Timber Ridge Camping Table Review

If you do a fair amount of car camping, then a camping table like this one from Timber Ridge might be just what you need for better camping meals. As you may already know, there are a variety of different options out there when it comes to camping tables – everything from something you can stow in your pack to something a bit larger like this one where you need a reasonable amount of space in your vehicle for the table.

Here at Active Weekender, we got the opportunity to test out this table and see how it is out in the field. So, if you’ve been considering buying yourself one of these, then keep reading to see what our team thinks about this model.

Disclosure: We received this table for free from the Timber Ridge team in exchange for our honest review. This does not bias our opinions below.

This page contains some affiliate links. If you click through and make a purchase, I’ll earn a commission, at no additional cost to you. Read my full disclosure here.

Initial Thoughts

When this table arrived, the first thing I thought when taking it out of the box was – “wow, this is heavier than expected!” Personally, I’m more accustomed to the smaller, more lightweight tables that REI makes so this thing was feeling heavy to me at the time (turns out my arms were just tired, lol!) – but I also immediately noticed that it has a lot more surface area than what I’m used to from a camping table.

Once completely out of the box, we all agreed that this is a bigger camping table than most of the models out on the market, which seems like a great option for families. Sure, a lot of families end up at campgrounds that have picnic tables, but what about those who don’t? One of these offers a good amount of surface space for your camp stove and for everyone to crowd around and chow down.

timber ridge table folded
Folded, note the clasps and carry handle on the top

I also took the time to weigh in the table to see just how much it did weigh – only 10.2 lbs. So, while it is heavier than some models, it’s actually not as heavy as I first thought.

The surface of this table is also hard, which is great for sturdiness. If you’ve ever tried to set up a camp stove on a surface that isn’t level and hard, then you know what I’m talking about here!

As expected, the table folds in half and the legs pop out. You secure them in place much in the same way that you do with a card table, so it looks easy to use and set up.

At first glance all set up, it looks more suited for my back patio than at a campsite beside the car. That’s because it looks really nice and it’s a larger table that doesn’t break down all that small. But, if you’re just car camping, the size might be a non-issue. Though I do wonder how one of these fits in the back of a hatchback or other small vehicle that someone might use for car camping.

Product Specs

Before digging more into what the team thinks about the Timber Ridge Camping Table, let’s take a look at it’s specs so that you know what you’re getting if you buy one of these.

Direct from their Amazon page, the features are listed as:

  • STRONG STABILITY: 47″Lx 23.5″W MDF adjustable height tabletop. Item weight: 10 lbs. Solid Powder-coated aluminum frame and heat resistant table top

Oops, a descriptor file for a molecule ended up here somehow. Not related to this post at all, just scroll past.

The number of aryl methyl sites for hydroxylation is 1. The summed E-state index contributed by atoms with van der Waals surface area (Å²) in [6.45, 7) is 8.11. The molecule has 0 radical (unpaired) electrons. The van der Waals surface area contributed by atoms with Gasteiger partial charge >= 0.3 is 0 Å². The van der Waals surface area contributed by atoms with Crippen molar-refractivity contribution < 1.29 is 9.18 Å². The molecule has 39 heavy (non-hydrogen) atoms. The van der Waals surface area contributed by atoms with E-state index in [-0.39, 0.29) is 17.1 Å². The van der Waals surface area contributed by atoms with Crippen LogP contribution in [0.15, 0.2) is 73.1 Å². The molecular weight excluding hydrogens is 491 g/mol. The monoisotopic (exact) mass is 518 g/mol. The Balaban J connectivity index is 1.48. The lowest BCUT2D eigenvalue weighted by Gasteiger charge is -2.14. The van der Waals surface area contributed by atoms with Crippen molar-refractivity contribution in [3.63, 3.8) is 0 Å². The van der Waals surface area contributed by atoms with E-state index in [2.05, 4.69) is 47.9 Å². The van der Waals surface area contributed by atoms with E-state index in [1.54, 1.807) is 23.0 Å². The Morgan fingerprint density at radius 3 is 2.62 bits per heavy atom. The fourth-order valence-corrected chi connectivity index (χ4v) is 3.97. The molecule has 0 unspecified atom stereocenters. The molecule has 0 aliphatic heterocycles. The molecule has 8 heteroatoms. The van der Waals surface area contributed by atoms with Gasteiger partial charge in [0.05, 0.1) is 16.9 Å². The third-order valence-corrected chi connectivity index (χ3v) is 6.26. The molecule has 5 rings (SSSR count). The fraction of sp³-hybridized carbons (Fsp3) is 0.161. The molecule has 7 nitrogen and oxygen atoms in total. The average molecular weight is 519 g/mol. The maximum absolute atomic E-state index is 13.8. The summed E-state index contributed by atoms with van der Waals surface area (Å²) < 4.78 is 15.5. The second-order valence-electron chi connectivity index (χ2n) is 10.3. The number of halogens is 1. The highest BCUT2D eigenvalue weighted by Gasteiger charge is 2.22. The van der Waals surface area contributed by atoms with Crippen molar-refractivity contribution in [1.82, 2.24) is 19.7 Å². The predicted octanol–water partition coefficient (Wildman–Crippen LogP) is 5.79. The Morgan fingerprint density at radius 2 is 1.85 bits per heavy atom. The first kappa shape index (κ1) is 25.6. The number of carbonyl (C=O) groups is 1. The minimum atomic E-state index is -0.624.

• TWO ADJUSTABLE HEIGHTS: Table top has two heights: 21” and 28”
  • PORTABLE DESIGN: Both the desktop and legs are foldable. Folds up into convenient carrying case for easy transport and storage. Packing dimension: 26 x3.5 x25.5 inch. Handle strap on the case for easy carrying
  • VERSATILITY: Great for outdoor activities such as Camping, Hiking, Picnics, Fishing, Sporting Events, Garden, BBQ and so on. A great HOLIDAY GIFT for friends and families
  • 1-YEAR MANUFACTURE’S WARRANTY: We back our products with a full 1 year manufacturers warranty against any defective workmanship and material. We offer industry leading customer service on all of our products

In regards to what it’s made out of and the listed weight, that comes in at:

  • Panel: Medium Density Fibre Board
  • Frame: Aluminum frame
  • Package Weight: 11.88 lbs

I think it’s also important to point out that despite me thinking this table would look great on my patio, it’s actually not designed to be left out in the elements like that. The metal bits will likely rust out in the rain and I suspect that the MDF will warp or otherwise damage. So, don’t leave this one sitting outside while you sleep in your tents!

Cleaning and Maintenance information from the manufacturer:
1. Do not leave in the elements, as the metal parts may rust.
2. Check stability regularly. Screws may loosen and need to be tightened.

Setting Up The Table

Before taking the table out in the field, I decided to set it up in my house just to see how it does and to make sure that it was working as intended. You have to unclasp that levers at either end of the handle (see image above) so that you can open up the folded table.

Once you do that, you’ll notice that there is some criss-crossed thin metal strips on each side of the table’s under side. These seem to be for stability purposes, which I’ll get to in a moment.

table under side

Those strips seem to only be connected to the tables sides on the edges, and not in the center. And yes, they are thin, but having them there is better than not having them!

Next, you lift up each side of the legs. And then you have to lock in on all four corners, just like with a card table. You can see what I mean in the image below.

locking table legs

Getting these locked into place is easy, as expected. However, getting them unlocked is a bit more of a challenge as the metal is thin and it kind of hurts your hand since you’re pulling on it to unlock it. (I suggest wearing a pair of gloves to do that part when you’re taking down the table.)